Women take their children to immunization clinics during infancy, most often for several visits. At present, health workers generally do not provide any interventions for women at these visits; this is an underutilised opportunity. This study among 500 women attending child health clinics in Mombasa Kenya showed that many of their health problems could be addressed by simple interventions provided while bringing their child for immunization. More than one third of women had an unmet need for contraception (39%, 187/475). Over half had anaemia, even higher in those who had a caesarean section. Many women had a reproductive tract infection, with one third having bacterial vaginosis (32%; 141/447) and 11% had HIV (54/496). Throughout the first year after childbirth, women had high levels of morbidity. Interface with health workers at child health clinics should be used for providing services and could make an important contribution towards improving women’s health.  Chersich MF, Kley N, Luchters SM, Njeru C, Yard E, Othigo MJ, Temmerman M. BMC Pregnancy Childbirth. 2009 Nov 5;9(1):51. [Epub ahead of print]PMID: 19891784 [PubMed - as supplied by publisher]

The article can be downloaded at

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Enforcement of FGM-legislation in Europe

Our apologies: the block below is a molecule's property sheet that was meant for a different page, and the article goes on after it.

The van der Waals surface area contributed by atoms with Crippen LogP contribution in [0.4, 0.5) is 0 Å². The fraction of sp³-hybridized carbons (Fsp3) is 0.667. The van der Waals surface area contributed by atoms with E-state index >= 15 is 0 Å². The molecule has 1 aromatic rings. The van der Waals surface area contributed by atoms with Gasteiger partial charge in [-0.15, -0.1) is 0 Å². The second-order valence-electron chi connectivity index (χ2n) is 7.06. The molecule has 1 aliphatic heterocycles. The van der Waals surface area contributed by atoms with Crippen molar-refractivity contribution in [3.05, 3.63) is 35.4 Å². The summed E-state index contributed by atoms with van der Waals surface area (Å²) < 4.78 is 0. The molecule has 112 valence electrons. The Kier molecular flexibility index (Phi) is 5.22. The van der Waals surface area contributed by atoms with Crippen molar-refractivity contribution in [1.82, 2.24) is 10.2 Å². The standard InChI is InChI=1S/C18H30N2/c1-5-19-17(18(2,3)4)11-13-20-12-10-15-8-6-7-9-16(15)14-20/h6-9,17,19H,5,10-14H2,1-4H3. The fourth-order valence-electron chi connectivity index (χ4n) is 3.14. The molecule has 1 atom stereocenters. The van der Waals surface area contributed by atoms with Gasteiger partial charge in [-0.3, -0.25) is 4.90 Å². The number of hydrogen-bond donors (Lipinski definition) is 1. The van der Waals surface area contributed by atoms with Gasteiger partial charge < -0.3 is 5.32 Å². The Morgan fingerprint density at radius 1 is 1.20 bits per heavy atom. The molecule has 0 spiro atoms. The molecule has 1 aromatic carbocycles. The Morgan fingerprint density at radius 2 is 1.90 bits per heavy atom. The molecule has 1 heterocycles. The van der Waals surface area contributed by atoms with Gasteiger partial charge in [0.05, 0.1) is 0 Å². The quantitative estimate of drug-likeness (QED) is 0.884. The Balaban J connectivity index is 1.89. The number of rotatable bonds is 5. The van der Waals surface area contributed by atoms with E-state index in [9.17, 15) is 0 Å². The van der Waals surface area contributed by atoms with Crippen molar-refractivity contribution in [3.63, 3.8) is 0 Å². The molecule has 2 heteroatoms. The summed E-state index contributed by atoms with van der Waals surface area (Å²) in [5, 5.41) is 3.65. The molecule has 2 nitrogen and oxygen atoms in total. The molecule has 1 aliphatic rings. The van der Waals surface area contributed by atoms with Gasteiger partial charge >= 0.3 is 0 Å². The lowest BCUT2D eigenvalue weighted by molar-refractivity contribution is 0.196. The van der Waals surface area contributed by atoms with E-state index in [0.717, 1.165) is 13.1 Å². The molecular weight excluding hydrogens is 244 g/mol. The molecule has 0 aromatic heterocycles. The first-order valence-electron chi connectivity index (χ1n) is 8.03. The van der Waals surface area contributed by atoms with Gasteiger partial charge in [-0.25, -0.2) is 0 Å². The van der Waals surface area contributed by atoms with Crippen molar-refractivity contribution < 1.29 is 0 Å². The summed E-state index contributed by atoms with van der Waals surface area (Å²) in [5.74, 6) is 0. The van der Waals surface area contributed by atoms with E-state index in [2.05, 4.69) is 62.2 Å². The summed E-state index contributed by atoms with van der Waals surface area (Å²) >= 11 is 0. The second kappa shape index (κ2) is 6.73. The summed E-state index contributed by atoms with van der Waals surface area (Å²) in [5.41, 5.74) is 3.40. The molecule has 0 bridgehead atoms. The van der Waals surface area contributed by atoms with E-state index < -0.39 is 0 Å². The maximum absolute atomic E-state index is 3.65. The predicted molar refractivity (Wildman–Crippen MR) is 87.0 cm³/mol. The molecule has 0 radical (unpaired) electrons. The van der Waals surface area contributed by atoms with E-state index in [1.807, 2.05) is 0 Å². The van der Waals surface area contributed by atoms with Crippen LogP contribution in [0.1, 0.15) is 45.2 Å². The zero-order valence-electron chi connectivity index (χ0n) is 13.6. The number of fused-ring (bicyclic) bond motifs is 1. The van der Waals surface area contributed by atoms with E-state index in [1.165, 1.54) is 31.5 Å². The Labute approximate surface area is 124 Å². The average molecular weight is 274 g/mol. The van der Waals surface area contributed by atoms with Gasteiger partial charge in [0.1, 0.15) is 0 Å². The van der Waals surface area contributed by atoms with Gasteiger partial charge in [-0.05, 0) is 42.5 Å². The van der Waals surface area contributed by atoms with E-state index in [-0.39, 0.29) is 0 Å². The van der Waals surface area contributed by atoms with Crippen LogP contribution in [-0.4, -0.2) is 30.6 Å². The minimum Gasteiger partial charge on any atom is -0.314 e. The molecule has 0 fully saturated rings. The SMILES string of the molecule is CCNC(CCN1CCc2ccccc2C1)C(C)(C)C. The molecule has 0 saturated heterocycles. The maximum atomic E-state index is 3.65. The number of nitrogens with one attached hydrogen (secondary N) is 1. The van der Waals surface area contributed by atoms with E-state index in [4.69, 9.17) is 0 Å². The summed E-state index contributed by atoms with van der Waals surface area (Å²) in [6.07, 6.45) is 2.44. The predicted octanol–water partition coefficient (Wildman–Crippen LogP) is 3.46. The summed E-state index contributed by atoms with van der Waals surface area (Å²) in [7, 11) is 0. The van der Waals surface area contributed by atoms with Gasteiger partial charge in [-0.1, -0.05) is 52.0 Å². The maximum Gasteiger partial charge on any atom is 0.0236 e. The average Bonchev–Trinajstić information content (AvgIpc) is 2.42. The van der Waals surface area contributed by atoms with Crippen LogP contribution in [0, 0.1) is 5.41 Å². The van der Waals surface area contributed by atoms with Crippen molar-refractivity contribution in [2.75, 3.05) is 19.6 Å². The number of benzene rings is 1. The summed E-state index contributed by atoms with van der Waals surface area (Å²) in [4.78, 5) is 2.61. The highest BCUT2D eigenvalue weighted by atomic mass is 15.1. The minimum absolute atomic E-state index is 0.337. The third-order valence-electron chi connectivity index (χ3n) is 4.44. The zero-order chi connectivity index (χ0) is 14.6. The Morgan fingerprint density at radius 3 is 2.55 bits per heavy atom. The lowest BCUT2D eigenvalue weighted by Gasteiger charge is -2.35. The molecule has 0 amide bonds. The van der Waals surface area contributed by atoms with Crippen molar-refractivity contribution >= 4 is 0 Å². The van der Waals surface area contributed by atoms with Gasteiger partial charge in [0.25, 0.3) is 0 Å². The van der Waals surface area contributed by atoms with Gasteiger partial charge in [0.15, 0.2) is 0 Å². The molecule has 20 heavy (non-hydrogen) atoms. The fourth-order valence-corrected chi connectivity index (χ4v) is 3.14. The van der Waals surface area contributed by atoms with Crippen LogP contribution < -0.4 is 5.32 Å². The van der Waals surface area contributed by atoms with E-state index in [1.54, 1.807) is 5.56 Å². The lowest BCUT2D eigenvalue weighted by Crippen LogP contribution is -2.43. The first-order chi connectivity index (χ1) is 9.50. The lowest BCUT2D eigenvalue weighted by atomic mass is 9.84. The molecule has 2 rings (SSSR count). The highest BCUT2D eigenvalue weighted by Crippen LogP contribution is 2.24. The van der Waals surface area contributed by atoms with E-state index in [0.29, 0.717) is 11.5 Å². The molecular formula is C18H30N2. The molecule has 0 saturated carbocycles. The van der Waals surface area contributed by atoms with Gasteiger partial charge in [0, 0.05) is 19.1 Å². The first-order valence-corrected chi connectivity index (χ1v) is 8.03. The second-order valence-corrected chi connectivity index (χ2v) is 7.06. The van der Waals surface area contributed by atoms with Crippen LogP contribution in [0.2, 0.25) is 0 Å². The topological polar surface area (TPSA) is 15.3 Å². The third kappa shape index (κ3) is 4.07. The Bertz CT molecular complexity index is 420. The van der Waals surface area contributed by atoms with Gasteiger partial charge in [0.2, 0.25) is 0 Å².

The Sexual and Gender Based Violence Team is proud to present its latest publication "Responding to Female Genital Mutilation in Europe’. 

The publication, subtitled ‘Striking the right balance between prosecution and prevention", takes a closer look at the legislation in all EU Member States and focuses on the difficulties in FGM law enforcement. In addition, the report includes policy recommendations and results of capacity-building workshops for professionals that were held in 5 different countries.

This publication is the result of a 2-year project (2007-2009), financed by the European Commission Daphne Programme. Partners were the organisation CAMS France, the University of Valencia (Human Rights Institute), the University of Malmö (Faculty of Health and Society) and the organisation FORWARD UK.

The full report can be downloaded at

More information:


Groundbreaking textbook on women and violations of sexual and reproductive health in a multicultural society

Els Leye and Marleen Temmerman have added the finishing touches to  a new book “Vrouwen onder druk: Seksualiteit in een multiculturele  samenleving” (Women under pressure: sexuality in a multicultural  society).

The volume, that will be published  in February 2010 by Lannoo Campus , uses  practical examples to analyze current issues and to fill the knowledge gap regarding violations of sexual and reproductive health and rights of women in a multicultural society. With a dedicated focus on Belgium and the Netherlands, topics examined  include harmful practices such as female genital mutilation and early marriage, as well as controversies regarding hymen repair and genital cosmetic surgery. It focuses equally on access to  healthcare for undocumented migrants, honour-related violence and violence against refugees and asylum seekers. Contributions derive from extensive research, advocacy and experience  by selected experts. The book aims to provide clear guidance to aid workers and 

students in the health sciences and social care. It will also prove of  great interest to anyone interested in the vulnerability of women’s sexual and reproductive health and rights in today’s 

multicultural society.

Leye, Els, and Temmerman, Marleen, "Vrouwen onder druk: Seksualiteit in  een Multiculturele Samenleving" , approx. 192 pages, paperback, Lannoo  Campus, ISBN 978 90 209 8576 3.